The goals of this paper are: (1) Evaluation the feasibility of processing the eHDF structure by using the known RDL and laminated substrate technology. (2) To evaluate the chip attachment technologies of chips to the structure.
Test vehicle introduction
The eHDF structure composed of two portions; one is HDF (High Density Film) and the other is the incorporation of the laminated substrate.
In this study, fine line pattern were made by thin film RDL process on top of the release layer. The release layer was coated on a glass carrier. The RDL line width is 5μm with 3μm thickness. There were three layers of RDL in this study with dielectric layer thickness of 8 μm. After finished the thin film RDL process, the build-up dielectric material is laminated directly upon the thin film RDL to form the final substrate. For simplicity, three Build Up (BU) layer were used. Thickness of final substrate was about 130 μm. Finished eHDF can be released from glass carrier. And plasma clean is performed to remove the temporary bonding materials. After clean, surface finishing process of bond pad will be performed by EPIG (Pd/Au 0.06/0.1μm) plating. A 10mm × 10mm test chip could be flip-chip bonded onto eHDF to evaluate electrical performance of interconnection.
The test vehicle includes an eHDF and two 725um-thick silicon test chips were schematized in Fig. 3. Test chips were flip-chip bonded onto eHDF with capillary underfill encapsulant.
In this study, two kinds of dummy chips were applied to the test vehicle. These two dummy chips' layout mimic application processor chip and wide I/O1 memory chip as shown in Fig. 4. There were 2904 I/Os and 1675 I/Os in the AP chip and wide I/O1 chip, respectively. Chip's UBM consists of 5μm Cu, 3μm Ni and with 5μm Sn2.5Ag soldering material on top. The solder then reflowed to form micro bumps with a bump size of 18μm. The cross-sectional photo of micro solder bump structure is shown in Fig. 5.
The dimension of the single eHDF substrate was 25 mm × 25 mm with a total thickness of 130μm. 4000 I/Os of copper pad were fabricated by EPIG on the substrate with layout matching the AP chips and wide I/O chip.
Electrical performance could be evaluated with some designed RDL pattern including daisy chain, Kelvin structure. Pd/Au layer was plated on copper pads of eHDF. After bonding, Cu/Ni/Sn micro solder bumps of test chip and Cu/Pd/Au pad of eHDF would form a electrical and mechanical connections which were so called micro solder joint in this study.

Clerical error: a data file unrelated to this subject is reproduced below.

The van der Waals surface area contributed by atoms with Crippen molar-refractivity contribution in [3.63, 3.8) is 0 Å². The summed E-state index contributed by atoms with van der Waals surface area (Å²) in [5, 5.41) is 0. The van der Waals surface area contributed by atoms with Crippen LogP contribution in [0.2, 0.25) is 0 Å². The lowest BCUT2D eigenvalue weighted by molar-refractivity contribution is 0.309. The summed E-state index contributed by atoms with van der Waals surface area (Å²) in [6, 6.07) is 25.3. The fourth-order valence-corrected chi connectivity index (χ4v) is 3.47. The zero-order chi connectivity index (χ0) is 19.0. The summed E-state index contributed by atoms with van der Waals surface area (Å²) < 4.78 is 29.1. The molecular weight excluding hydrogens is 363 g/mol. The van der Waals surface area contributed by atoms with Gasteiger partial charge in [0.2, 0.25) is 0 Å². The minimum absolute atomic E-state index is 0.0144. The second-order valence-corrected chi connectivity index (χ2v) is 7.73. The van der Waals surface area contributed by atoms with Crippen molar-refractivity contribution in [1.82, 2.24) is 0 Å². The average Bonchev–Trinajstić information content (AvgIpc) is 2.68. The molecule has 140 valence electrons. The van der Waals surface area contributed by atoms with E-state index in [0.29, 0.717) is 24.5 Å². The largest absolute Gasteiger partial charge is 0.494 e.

K&S flip-chip bonder carried out the chip bonding with an alignment accuracy of ± 2μm. Plasma treatment was applied on the chip just before bonding. In order to get a better solder wetting of micro solder bump, flux dip process was applied in the bonding. As test chip was picked up to bond head, bump surface was coated with 6μm thick flux paste by the dip tool. After flux dipping, chip alignment and bonding were performed. Bonding mechanism had two stages, first stage was thermal compression mode and second stage adopted solder reflow mode with Z control. Temperature profile of bond head was given in Fig. 7. In bond head side, bonding temperature increased gradually and remained at 275°C for 5 seconds during bonding. Temperature of bonding stage remained at 100°C for 5 seconds. During bonding, there was an increasing force loaded on chip from 0g to 10N gradually, and then kept in 10N until the solder melt at peak temperature. As solder melting point reached, bond mode changed to Z control mode to control the stand-off height of micro solder joint to 10μm.
After bonding, test chip was peel off from the substrate and flipped to check the alignment accuracy of bonding. The initial results reflected in Fig. 8 (a) indicated these stamp of flux residue cause of bond shift. After adjusting the bonding alignment, micro solder bumps could aligned to metal pad of substrate successfully and have good solder wetting as shown in Fig.8 (b).